Crofton Infant School in Towncourt Lane, Orpington, has informed parents that it is scrapping "friendship groups" used to put pupils into classes with friends from pre-school.
Headteacher Richard Sammonds said the new policy of randomly allocating children means everyone is treated "fairly and equitably".Seems reasonable. Who could obje…
Ah. Well, there’s always one, isn’t there?
Rachel Jones has a four-year-old child starting at the school in September and says she may not have chosen Crofton had she known about the change in policy beforehand.Really? That’s your criteria for choosing a school? Not the discipline record, the educational achievements, the state of the infrastructure, even?
It’s whether they can sit with their friends..?
She said: "I received a letter from the school informing me that instead my daughter will be placed with just 'one familiar face' from pre-school.
"As a mum and teacher I know how essential it is for a new starter to walk into their class and see not just one familiar face but a number of friends they like and trust.
"This is essential for their happiness and peace of mind. They have made the first precious friendships of their lives and these will be needlessly thrown aside."They’re children! They’ll get over it!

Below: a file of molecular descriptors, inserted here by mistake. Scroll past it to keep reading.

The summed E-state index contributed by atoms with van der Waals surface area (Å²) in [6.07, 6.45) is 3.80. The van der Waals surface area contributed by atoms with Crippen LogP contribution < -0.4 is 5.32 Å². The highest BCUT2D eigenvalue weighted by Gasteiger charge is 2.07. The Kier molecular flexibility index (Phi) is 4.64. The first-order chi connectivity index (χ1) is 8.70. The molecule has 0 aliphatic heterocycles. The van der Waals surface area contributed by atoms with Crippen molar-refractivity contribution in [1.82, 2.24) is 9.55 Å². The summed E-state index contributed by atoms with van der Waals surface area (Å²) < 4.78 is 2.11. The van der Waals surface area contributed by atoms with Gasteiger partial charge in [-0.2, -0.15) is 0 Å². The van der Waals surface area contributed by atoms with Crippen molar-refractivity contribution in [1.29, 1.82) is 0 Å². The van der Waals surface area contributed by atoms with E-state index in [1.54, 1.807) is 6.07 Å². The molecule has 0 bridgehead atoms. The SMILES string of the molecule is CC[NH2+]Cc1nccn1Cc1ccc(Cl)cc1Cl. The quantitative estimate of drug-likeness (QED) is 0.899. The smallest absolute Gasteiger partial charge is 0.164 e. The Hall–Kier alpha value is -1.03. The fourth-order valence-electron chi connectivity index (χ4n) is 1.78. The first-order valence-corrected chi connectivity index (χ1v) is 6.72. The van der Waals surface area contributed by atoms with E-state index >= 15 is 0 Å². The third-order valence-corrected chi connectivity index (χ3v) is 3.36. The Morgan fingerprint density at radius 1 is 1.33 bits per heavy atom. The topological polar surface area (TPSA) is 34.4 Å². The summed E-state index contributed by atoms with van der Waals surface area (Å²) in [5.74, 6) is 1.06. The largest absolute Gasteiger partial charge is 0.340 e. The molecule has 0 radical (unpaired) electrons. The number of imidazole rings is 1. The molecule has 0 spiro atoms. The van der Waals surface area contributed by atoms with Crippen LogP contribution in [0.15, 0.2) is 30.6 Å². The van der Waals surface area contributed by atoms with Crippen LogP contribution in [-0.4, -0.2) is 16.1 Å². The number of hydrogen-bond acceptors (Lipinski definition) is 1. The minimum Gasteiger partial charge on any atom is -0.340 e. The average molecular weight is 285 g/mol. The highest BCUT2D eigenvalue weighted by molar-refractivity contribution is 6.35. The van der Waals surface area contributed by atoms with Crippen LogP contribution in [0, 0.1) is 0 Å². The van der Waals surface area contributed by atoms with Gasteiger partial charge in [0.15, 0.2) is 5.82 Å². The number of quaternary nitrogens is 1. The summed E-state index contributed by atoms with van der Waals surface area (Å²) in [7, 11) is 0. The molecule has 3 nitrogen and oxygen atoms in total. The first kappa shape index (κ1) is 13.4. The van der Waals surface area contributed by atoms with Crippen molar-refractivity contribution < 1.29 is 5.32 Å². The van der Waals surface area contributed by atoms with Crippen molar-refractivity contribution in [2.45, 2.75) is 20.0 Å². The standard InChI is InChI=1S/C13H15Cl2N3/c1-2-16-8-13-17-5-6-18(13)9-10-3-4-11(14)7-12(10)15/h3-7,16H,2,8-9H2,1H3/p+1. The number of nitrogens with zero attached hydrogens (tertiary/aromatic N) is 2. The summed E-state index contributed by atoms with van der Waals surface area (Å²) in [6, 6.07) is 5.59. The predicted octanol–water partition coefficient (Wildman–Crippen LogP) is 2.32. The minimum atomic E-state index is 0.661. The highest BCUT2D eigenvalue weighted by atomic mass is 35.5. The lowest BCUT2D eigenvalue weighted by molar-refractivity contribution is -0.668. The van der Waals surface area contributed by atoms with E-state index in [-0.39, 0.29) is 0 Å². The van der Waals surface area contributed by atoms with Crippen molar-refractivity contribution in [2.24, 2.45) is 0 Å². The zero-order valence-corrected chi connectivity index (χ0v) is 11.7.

She added: "Many other parents and teachers I have spoken to share this view.
"We are not asking for a large group to join together. Just three close friends that we have selected."And if you get your way, everyone else’ll jump on board and demand the same thing, and that will cause problems. As the headteacher points out:
Defending the changes, Mr Sammonds said: "Historically the previous head had allowed parents to nominate friends to go into classes.
"That's okay if you can accommodate all parents' wishes, which we weren't able to. "The fairest way is to randomly place pupils in classes.
"(The old policy) means other people would have to slot in around these friendship groups which some people didn't feel was fair."Now, normally, I’m not in favour of a ‘one size fits all’ policy, but in this case, it seems appropriate.